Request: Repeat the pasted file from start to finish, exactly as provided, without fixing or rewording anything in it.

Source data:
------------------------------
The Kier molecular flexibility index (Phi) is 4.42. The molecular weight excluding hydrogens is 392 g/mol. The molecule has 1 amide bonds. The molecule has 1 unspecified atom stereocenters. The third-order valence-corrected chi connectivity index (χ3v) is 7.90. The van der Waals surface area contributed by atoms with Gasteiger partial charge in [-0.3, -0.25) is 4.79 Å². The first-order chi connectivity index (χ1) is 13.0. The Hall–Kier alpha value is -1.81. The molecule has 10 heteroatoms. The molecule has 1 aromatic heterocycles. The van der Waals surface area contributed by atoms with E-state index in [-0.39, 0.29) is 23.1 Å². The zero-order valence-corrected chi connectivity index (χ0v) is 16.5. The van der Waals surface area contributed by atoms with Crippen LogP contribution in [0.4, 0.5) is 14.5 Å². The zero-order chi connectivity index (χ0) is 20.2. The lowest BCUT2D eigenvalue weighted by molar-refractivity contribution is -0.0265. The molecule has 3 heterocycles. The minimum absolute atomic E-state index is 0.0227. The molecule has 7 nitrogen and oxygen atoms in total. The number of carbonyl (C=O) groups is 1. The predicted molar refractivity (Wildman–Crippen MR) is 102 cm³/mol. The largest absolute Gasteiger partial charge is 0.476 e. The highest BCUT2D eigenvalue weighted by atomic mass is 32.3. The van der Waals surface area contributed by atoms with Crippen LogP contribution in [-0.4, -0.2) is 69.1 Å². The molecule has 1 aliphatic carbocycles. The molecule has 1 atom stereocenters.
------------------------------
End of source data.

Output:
The Kier molecular flexibility index (Phi) is 4.42. The molecular weight excluding hydrogens is 392 g/mol. The molecule has 1 amide bonds. The molecule has 1 unspecified atom stereocenters. The third-order valence-corrected chi connectivity index (χ3v) is 7.90. The van der Waals surface area contributed by atoms with Gasteiger partial charge in [-0.3, -0.25) is 4.79 Å². The first-order chi connectivity index (χ1) is 13.0. The Hall–Kier alpha value is -1.81. The molecule has 10 heteroatoms. The molecule has 1 aromatic heterocycles. The van der Waals surface area contributed by atoms with E-state index in [-0.39, 0.29) is 23.1 Å². The zero-order valence-corrected chi connectivity index (χ0v) is 16.5. The van der Waals surface area contributed by atoms with Crippen LogP contribution in [0.4, 0.5) is 14.5 Å². The zero-order chi connectivity index (χ0) is 20.2. The lowest BCUT2D eigenvalue weighted by molar-refractivity contribution is -0.0265. The molecule has 3 heterocycles. The minimum absolute atomic E-state index is 0.0227. The molecule has 7 nitrogen and oxygen atoms in total. The number of carbonyl (C=O) groups is 1. The predicted molar refractivity (Wildman–Crippen MR) is 102 cm³/mol. The largest absolute Gasteiger partial charge is 0.476 e. The highest BCUT2D eigenvalue weighted by atomic mass is 32.3. The van der Waals surface area contributed by atoms with Crippen LogP contribution in [-0.4, -0.2) is 69.1 Å². The molecule has 1 aliphatic carbocycles. The molecule has 1 atom stereocenters.